I am not opposed to getting some K2 in my diet - rather than through supplements. But I'd rather not do it through a soy product like Natto, or saturated-fat-laden cheese. If anyone has any practical suggestions I'm all ears.

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Tom,

 

You are right to follow the precautionary principle. But then again, if we all do what we've always done, we'll all end up just as dead as everyone else who has ever lived. You have to cast your lot with some intervention(s), or you too will end up dying.

 

Regarding the soy in natto. Didn't you just speak to the weakness of the tofu dementia link by calling into question the Lon White study of elderly Hawaiian men, on the basis that it hasn't been replicated despite it coming out many years ago?

 

Given how rich natto is in K2, it doesn't take much to get a respectable dose of the vitamin - just a few grams. Do you really think that a few grams of fermented soybeans really has the potential to negatively impact brain health, even if the concern about tofu and dementia has any merit (which I to doubt)?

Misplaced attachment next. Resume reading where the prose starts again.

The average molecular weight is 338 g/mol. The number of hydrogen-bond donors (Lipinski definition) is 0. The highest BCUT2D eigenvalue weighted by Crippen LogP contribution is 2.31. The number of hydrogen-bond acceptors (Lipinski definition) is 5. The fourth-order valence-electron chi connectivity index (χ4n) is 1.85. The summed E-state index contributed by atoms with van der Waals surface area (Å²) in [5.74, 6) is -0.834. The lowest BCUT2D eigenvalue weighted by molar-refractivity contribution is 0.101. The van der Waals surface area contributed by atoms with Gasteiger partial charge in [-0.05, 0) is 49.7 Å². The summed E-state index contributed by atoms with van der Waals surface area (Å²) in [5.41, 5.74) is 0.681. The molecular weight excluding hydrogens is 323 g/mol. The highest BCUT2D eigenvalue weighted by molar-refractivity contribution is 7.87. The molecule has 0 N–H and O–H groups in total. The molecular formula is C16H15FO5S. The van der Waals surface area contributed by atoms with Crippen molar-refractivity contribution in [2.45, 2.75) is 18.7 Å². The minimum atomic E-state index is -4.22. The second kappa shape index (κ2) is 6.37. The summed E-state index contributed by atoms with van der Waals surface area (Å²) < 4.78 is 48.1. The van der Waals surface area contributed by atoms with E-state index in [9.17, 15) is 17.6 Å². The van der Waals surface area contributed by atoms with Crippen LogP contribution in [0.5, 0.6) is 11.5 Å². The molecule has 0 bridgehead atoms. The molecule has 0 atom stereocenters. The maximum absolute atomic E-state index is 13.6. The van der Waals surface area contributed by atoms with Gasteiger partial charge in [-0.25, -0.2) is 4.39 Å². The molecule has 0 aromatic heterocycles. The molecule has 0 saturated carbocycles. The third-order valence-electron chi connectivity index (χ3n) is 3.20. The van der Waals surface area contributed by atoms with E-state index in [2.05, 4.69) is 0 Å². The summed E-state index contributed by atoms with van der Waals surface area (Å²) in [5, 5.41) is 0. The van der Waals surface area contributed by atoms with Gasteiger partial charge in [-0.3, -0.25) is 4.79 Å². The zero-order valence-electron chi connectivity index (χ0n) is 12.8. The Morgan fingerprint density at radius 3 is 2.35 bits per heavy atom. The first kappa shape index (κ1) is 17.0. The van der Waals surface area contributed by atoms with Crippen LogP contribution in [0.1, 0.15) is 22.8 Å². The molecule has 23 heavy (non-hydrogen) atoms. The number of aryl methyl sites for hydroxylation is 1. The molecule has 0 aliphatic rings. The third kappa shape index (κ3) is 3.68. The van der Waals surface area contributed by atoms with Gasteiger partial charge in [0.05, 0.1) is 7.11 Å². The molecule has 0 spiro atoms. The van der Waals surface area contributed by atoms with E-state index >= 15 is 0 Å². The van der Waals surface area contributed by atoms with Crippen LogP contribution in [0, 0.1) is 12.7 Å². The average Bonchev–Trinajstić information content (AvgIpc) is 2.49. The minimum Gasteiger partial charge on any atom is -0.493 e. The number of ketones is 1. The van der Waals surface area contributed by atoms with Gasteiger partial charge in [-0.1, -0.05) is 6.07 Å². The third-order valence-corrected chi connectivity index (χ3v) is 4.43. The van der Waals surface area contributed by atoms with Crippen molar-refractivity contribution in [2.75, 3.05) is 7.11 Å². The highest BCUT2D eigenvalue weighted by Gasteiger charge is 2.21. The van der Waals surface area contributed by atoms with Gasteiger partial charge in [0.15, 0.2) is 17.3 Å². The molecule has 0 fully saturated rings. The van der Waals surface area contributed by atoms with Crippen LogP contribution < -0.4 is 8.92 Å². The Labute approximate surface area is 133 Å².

--Dean

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Re: Lon White study - no, it was you, Dean who made that claim (that you've developed more doubt about the study due to the fact that it has not been replicated since). I addressed your argument in my post, and found it wanting.

 

You are right about needing to act on speculation and the precautionary principle cannot be absolute. I embark on speculative ventures all the time. And my speculation may be wrong. For example, my embarking on CR was a speculative endeavor, and now it transpires that CR may not work as we speculated in humans. So I'm not completely risk averse. But the soy-dementia connection is a bridge too far for me - it is not a risk I'm willing to take, based on the evidence to date, and based on my own speculation (which may transpire to be wrong, along with the Lon White study). I find the relative absence of long term studies of K2 and the kind of scrutiny other failed "star" vitamins received (f.ex. vit. E) troubling. That too strikes me as a speculative bridge too far. I'm ok with taking risks, but stop at Russian Roulette when the odds become too uncomfortable.